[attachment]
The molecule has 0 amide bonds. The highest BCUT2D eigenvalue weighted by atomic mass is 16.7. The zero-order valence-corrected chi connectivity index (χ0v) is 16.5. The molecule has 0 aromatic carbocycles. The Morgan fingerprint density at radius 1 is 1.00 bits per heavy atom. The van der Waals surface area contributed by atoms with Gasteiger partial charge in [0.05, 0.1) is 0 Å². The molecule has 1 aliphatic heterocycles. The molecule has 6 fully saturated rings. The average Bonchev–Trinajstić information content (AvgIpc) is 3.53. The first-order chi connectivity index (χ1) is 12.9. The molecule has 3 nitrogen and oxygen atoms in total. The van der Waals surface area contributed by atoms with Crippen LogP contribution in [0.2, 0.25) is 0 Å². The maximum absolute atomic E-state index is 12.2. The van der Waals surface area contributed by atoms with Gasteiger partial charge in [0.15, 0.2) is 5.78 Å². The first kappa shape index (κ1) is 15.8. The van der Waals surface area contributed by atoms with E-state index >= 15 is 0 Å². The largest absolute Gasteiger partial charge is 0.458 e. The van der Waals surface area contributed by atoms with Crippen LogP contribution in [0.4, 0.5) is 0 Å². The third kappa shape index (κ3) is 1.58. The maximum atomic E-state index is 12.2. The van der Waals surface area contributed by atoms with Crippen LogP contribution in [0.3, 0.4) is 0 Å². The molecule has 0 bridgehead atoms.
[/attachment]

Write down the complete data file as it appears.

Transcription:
The molecule has 0 amide bonds. The highest BCUT2D eigenvalue weighted by atomic mass is 16.7. The zero-order valence-corrected chi connectivity index (χ0v) is 16.5. The molecule has 0 aromatic carbocycles. The Morgan fingerprint density at radius 1 is 1.00 bits per heavy atom. The van der Waals surface area contributed by atoms with Gasteiger partial charge in [0.05, 0.1) is 0 Å². The molecule has 1 aliphatic heterocycles. The molecule has 6 fully saturated rings. The average Bonchev–Trinajstić information content (AvgIpc) is 3.53. The first-order chi connectivity index (χ1) is 12.9. The molecule has 3 nitrogen and oxygen atoms in total. The van der Waals surface area contributed by atoms with Crippen LogP contribution in [0.2, 0.25) is 0 Å². The maximum absolute atomic E-state index is 12.2. The van der Waals surface area contributed by atoms with Gasteiger partial charge in [0.15, 0.2) is 5.78 Å². The first kappa shape index (κ1) is 15.8. The van der Waals surface area contributed by atoms with E-state index >= 15 is 0 Å². The largest absolute Gasteiger partial charge is 0.458 e. The van der Waals surface area contributed by atoms with Crippen LogP contribution in [0.4, 0.5) is 0 Å². The third kappa shape index (κ3) is 1.58. The maximum atomic E-state index is 12.2. The van der Waals surface area contributed by atoms with Crippen LogP contribution in [0.3, 0.4) is 0 Å². The molecule has 0 bridgehead atoms.